(*) Allowed on bike paths when electric systems are turned off (**) E-bikes are illegal in this region (***) Some regions have special regulations, see corresponding entry under Electric bicycle laws.
Finally found it. WOW!! Exactly what was needed. I struggle with conceptualizing verbal descriptions. You solved that! With the new JP Welder from Croatia my first welded build will soon be a reality. Thanks for all you do for eBiking!
Our number one pick for a mid drive right now is the 48V Bafang BBS02, and for all the details, see our article, here. First of all, it can easily be installed on over 90% of the common frames available. The installation is simple enough that any average cyclist who is capable of fixing a bicycles flat tire…can install this drive by themselves.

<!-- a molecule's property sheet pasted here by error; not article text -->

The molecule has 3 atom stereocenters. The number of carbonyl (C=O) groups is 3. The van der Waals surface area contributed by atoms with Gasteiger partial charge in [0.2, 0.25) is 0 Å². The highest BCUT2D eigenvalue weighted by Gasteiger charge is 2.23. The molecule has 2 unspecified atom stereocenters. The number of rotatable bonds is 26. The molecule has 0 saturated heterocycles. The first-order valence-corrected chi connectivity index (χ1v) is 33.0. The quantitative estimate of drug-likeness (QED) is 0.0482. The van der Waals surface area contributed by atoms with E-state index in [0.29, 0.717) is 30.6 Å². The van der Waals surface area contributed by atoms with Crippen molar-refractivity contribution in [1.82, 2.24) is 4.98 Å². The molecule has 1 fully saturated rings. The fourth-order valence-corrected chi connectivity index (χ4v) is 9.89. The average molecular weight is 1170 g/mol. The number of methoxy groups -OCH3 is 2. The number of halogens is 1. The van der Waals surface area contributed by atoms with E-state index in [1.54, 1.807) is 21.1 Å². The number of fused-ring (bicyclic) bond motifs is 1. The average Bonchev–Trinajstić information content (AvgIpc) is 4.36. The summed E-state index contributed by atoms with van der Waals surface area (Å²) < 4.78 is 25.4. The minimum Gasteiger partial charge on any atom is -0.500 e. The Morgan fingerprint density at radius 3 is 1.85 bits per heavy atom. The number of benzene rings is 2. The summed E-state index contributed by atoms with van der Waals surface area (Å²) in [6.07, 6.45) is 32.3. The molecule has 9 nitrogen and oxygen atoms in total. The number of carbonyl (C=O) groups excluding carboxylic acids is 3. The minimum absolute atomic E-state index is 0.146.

You commented on the cost without commenting on quality or design or anything other factor. Not really fair. I can buy a house for twice as much as a another house, insane? Likewise you could find a car for twice as much as your current car – is that insane? Without examining the other variables (quality/features/etc) its not even reasonable to begin commenting on the cost.
Hi Frank! I used to live in San Francisco and love riding through all of those spots. Hope the city treats you well, ride safe out there. Regarding your “ideal bike” I suggest copying and pasting this question into the Help Choosing Ebikes Forum where people can share their opinions. I’d love to help but am currently traveling and trying to post new reviews with the extra time. The first thing that comes to mind is the Optibike Pioneer City which is a step-thru and uses a powerful mid-drive motor that will be excellent for climbing hills. There’s no twist throttle on this bike but the assist is very satisfying and more efficient overall. Hope this helps!